Currently, I am working in an office supply store. Each month a brand of pen is featured at the register and are sold individually. This is a good way to observe pen testing habits. Under less scrutiny, in other parts of the store, test drawings at times include anatomical studies and the kind of writing reserved for bathroom stalls. People behave much differently when they feel they are being watched. At the register customers are mostly determining if the pen works well. My hunch is that writing and highlighting are effective uses for these pens. Other uses exhibit marginal quality (e.g. lack of: permanence, line variety, etc.), whereas for drawing, decoration, and other activities art supplies would likely be a better solution. I did my own testing to gain a better understanding.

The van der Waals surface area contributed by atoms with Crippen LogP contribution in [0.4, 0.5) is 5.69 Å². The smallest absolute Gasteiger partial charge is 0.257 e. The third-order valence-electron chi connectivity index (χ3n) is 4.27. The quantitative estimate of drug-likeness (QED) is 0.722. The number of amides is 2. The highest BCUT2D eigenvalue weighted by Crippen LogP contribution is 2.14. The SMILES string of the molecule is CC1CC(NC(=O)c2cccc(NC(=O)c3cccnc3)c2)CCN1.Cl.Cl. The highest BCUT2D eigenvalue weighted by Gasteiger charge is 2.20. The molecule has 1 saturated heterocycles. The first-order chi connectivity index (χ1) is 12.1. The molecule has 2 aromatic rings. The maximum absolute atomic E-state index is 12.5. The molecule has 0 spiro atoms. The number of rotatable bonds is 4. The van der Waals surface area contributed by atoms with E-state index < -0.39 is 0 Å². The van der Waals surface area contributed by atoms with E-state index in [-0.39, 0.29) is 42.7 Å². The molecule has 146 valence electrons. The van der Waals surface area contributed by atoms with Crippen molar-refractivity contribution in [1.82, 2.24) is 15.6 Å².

Among other scribbles, my trials included drawing a face on one of the scratch papers. Hoping customers would "improve" my drawing, I waited for others to add content. However, a curious thing happened, people no longer wanted to use that test sheet and would skip to the next page. My thought is that either people are uncomfortable with the idea of defiling a human/animal form (particularly when they might get caught), or they often want their mark to be both unique and anonymous. Generally, drawing in public seems to dramatically change habits. I wonder how knowledge of this inhibition would yet further change one's drawing sensibility?